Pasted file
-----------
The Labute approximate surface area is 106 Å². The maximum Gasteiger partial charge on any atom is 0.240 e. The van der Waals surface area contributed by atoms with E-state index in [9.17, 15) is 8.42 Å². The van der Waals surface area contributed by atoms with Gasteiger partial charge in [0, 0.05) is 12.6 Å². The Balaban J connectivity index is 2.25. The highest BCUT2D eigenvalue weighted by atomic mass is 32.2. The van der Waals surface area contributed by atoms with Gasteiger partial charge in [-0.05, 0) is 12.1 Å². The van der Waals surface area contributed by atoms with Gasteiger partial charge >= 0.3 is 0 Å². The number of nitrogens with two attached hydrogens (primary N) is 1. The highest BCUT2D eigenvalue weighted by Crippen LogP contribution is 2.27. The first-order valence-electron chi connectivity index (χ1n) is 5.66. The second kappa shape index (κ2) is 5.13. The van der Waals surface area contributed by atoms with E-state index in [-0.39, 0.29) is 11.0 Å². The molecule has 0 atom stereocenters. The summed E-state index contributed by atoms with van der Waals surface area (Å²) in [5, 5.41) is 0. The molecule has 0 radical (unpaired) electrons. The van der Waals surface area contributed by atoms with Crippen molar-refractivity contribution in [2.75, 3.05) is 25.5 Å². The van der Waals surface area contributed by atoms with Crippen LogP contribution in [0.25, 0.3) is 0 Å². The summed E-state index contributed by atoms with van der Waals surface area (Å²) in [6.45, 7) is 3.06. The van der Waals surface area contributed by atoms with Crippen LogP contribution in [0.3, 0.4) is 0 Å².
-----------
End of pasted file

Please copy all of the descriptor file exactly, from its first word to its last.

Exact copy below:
The Labute approximate surface area is 106 Å². The maximum Gasteiger partial charge on any atom is 0.240 e. The van der Waals surface area contributed by atoms with E-state index in [9.17, 15) is 8.42 Å². The van der Waals surface area contributed by atoms with Gasteiger partial charge in [0, 0.05) is 12.6 Å². The Balaban J connectivity index is 2.25. The highest BCUT2D eigenvalue weighted by atomic mass is 32.2. The van der Waals surface area contributed by atoms with Gasteiger partial charge in [-0.05, 0) is 12.1 Å². The van der Waals surface area contributed by atoms with Gasteiger partial charge >= 0.3 is 0 Å². The number of nitrogens with two attached hydrogens (primary N) is 1. The highest BCUT2D eigenvalue weighted by Crippen LogP contribution is 2.27. The first-order valence-electron chi connectivity index (χ1n) is 5.66. The second kappa shape index (κ2) is 5.13. The van der Waals surface area contributed by atoms with E-state index in [-0.39, 0.29) is 11.0 Å². The molecule has 0 atom stereocenters. The summed E-state index contributed by atoms with van der Waals surface area (Å²) in [5, 5.41) is 0. The molecule has 0 radical (unpaired) electrons. The van der Waals surface area contributed by atoms with Crippen molar-refractivity contribution in [2.75, 3.05) is 25.5 Å². The van der Waals surface area contributed by atoms with Crippen LogP contribution in [0.25, 0.3) is 0 Å². The summed E-state index contributed by atoms with van der Waals surface area (Å²) in [6.45, 7) is 3.06. The van der Waals surface area contributed by atoms with Crippen LogP contribution in [0.3, 0.4) is 0 Å².